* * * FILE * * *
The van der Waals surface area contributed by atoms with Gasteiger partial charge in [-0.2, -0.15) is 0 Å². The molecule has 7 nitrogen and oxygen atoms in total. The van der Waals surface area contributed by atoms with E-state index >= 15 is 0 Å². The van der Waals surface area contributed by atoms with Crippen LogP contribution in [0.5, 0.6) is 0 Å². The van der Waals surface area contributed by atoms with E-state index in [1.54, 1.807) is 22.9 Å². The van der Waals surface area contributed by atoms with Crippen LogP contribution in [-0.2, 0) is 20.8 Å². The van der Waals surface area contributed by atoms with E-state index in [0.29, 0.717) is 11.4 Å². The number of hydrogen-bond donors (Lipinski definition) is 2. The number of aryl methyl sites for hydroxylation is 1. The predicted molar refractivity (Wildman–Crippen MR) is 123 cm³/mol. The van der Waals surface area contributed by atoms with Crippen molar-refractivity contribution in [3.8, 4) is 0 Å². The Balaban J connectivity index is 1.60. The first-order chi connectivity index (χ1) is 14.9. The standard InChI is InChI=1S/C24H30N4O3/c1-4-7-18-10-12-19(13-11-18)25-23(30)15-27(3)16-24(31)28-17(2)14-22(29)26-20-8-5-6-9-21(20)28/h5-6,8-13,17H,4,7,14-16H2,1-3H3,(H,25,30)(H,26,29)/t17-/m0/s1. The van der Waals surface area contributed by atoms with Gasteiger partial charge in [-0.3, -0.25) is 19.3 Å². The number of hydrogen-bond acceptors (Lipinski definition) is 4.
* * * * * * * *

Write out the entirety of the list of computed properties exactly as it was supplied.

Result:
The van der Waals surface area contributed by atoms with Gasteiger partial charge in [-0.2, -0.15) is 0 Å². The molecule has 7 nitrogen and oxygen atoms in total. The van der Waals surface area contributed by atoms with E-state index >= 15 is 0 Å². The van der Waals surface area contributed by atoms with Crippen LogP contribution in [0.5, 0.6) is 0 Å². The van der Waals surface area contributed by atoms with E-state index in [1.54, 1.807) is 22.9 Å². The van der Waals surface area contributed by atoms with Crippen LogP contribution in [-0.2, 0) is 20.8 Å². The van der Waals surface area contributed by atoms with E-state index in [0.29, 0.717) is 11.4 Å². The number of hydrogen-bond donors (Lipinski definition) is 2. The number of aryl methyl sites for hydroxylation is 1. The predicted molar refractivity (Wildman–Crippen MR) is 123 cm³/mol. The van der Waals surface area contributed by atoms with Crippen molar-refractivity contribution in [3.8, 4) is 0 Å². The Balaban J connectivity index is 1.60. The first-order chi connectivity index (χ1) is 14.9. The standard InChI is InChI=1S/C24H30N4O3/c1-4-7-18-10-12-19(13-11-18)25-23(30)15-27(3)16-24(31)28-17(2)14-22(29)26-20-8-5-6-9-21(20)28/h5-6,8-13,17H,4,7,14-16H2,1-3H3,(H,25,30)(H,26,29)/t17-/m0/s1. The van der Waals surface area contributed by atoms with Gasteiger partial charge in [-0.3, -0.25) is 19.3 Å². The number of hydrogen-bond acceptors (Lipinski definition) is 4.